...monitoring capabilities amid concerns that North Korea may carry out more missile and nuclear tests. A rocket carrying a radar-equipped satellite blasted off from a space centre at Tanegashima in the southwest, the Japan Aerospace Exploration Agency (JAXA) announced. The space agency said the satellite would be used for information-gathering, including data following Japan's 2011 quake and tsunami, but did not mention North Korea by name. The launch was carried out by a H--IIA rocket and the satellite should give Tokyo the ability to detect areas as small as one square meter at night or through cloud cover. The second satellite was designed to test new optical technologies.
The launch comes after Pyongyang rejected dialogue on its atomic program following tightened UN sanctions for a banned rocket launch. The North's foreign ministry responded angrily to the UN Security Council action saying there would be "no dialogue to discuss denuclearisation" and hinting that a new atomic test could be planned. Japan hopes the satellite launch will enable it to complete a system first devised in the early 1990s as a response to fears about North Korea. From an altitude of several hundred kilometres, the satellite will be able to detect objects on the ground as small as a square metre, including at night and through cloud cover, thanks to its radar.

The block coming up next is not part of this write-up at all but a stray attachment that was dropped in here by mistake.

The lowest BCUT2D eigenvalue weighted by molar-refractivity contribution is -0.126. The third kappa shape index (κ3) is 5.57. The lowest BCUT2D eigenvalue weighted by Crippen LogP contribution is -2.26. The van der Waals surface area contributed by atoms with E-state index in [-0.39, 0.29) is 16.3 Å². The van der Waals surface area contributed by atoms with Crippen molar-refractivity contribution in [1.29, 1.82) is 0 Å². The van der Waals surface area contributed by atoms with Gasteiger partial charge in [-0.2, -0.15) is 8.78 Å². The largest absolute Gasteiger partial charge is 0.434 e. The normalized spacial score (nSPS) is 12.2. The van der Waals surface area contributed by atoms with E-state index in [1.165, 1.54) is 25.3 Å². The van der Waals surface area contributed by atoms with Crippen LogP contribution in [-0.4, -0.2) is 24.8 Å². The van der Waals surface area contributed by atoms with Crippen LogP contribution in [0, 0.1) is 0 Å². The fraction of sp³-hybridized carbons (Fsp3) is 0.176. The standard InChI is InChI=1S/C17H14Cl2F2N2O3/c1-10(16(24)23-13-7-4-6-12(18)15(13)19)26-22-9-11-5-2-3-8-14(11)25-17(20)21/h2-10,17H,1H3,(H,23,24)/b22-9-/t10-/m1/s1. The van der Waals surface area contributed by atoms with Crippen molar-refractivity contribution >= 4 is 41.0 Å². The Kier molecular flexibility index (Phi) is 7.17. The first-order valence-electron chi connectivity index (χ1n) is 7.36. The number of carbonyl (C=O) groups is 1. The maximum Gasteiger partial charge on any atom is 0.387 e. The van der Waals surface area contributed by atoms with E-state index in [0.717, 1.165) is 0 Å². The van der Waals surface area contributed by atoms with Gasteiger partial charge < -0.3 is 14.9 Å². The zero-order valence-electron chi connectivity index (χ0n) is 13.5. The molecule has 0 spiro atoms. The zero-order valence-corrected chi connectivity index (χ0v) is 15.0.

Tokyo has four operational satellites in space, of which one is equipped with radar. It has used satellites for monitoring and information-gathering since the late 1990s.